United States, 1995
U.S. Release Date:
R (Violence, Sexual Situations, Nudity)
Theatrical Aspect Ratio:
Liam Neeson, Jessica Lange, John Hurt, Tim Roth, Eric Stoltz, Brian Cox, Andrew Keir
Karl Walter Lindenlaub
Ultimately, it's of minor import how much of Rob Roy is based upon historical fact and how much has been embellished by the pen of screenwriter Alan Sharp. As a hero of 18th century Scotland, Robert Roy MacGregor is known to have walked through the mists of the Highlands, living by the code that made his name a legend. This film takes the skeletal myth and builds a real person around those bones. As embodied by Liam Neeson, Rob Roy is a tremendous protagonist -- a naive man whose belief in honor and whose love for a woman, family, and clan make him a figure to cheer for.
Rob Roy has great villains as well. Tim Roth, one of today's finest character actors, takes on a role so different from that in Pulp Fiction that it's only his distinctive face that identifies him. Roth plays Cunningham, a fop with effete mannerisms and a deadly blade. He's a sociopath who kills and rapes without compunction or remorse, and whose primary goal in life is to make the best out of a tormented existence in Scotland. Hunting down Rob Roy gives him something to do -- something he enjoys.
Veteran actor John Hurt plays Cunningham's "keeper", the Marquis of Montrose, a Scottish lord who has become so used to a pampered life that he can't imagine things not going his way. Like his henchman, his sole objective is amassing wealth. He doesn't care who gets hurt in the process, and is willing to turn a blind eye to Cunningham's immoral actions as long as the net result is his own profit.
The fourth major player is Rob's wife Mary (Jessica Lange). Her relationship with her husband is one of the cornerstones upon which Rob Roy is founded, and her inner strength makes her a character to be reckoned with. This is no mere "stand by your man" role -- in many ways, Mary is as important to the story as Rob himself.
It's the forcefulness of the characters and the talents of the actors who play them that give Rob Roy its soul. After all, almost everyone loves a movie with admirable heros and detestable villains. But there is more to this film than that. The story is well-developed, exciting, and visceral, and works equally well as an epic drama or an historical adventure. Those who enjoyed The Last of the Mohicans and Legends of the Fall will almost certainly find Rob Roy to their taste. By almost any standard of film making, this motion picture is in the same league.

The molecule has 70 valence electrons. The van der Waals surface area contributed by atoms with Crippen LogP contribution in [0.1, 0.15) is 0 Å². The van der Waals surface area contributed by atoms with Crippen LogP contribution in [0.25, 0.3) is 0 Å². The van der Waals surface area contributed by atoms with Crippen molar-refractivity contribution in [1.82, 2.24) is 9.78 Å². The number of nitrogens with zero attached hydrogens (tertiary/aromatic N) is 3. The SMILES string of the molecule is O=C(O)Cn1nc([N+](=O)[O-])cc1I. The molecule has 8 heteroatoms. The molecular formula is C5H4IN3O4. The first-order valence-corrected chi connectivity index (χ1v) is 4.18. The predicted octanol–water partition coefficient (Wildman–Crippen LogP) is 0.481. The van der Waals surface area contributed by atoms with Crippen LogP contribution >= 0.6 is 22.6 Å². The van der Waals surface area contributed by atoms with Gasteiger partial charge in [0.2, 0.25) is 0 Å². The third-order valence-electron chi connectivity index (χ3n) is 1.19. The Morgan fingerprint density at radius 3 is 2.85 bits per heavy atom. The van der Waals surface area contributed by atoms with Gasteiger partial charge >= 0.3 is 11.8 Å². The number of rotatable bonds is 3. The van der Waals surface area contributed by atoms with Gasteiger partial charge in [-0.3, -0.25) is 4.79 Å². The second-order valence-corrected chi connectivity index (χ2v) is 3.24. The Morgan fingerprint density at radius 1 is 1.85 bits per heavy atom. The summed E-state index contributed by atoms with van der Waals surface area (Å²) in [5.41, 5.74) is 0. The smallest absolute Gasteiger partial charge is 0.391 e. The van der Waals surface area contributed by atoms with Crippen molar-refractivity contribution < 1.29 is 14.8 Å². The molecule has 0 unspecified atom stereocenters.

Director Michael Caton-Jones, who has helmed such films as Scandal, Memphis Belle, and This Boy's Life, adds another impressive credit to his resume. This movie, like his previous efforts, capably blends diverse motion picture elements into a satisfying whole. It's the depth of character development and uncompromising devotion to an intelligent narrative that mark Rob Roy as a standout of its genre. It's refreshing to find a movie that makes the effort to set up things before entering the meat of the tale. Too often, background is given by a quick voice-over at the film's outset. Not so here.
The picture is well-crafted, with expert editing, impressive camerawork, and an atmospheric musical score. Composer Carter Burwell has combined traditional Scottish folk songs with original material to form an audio tapestry that compliments the lens work of Karl Walter Lindenlaub (whose last job as a cinematographer came on Stargate). With all the elements coming together so flawlessly, Caton-Jones can be justifiably proud of Rob Roy, sure to be one of 1995's most absorbing and exhilarating epic adventures.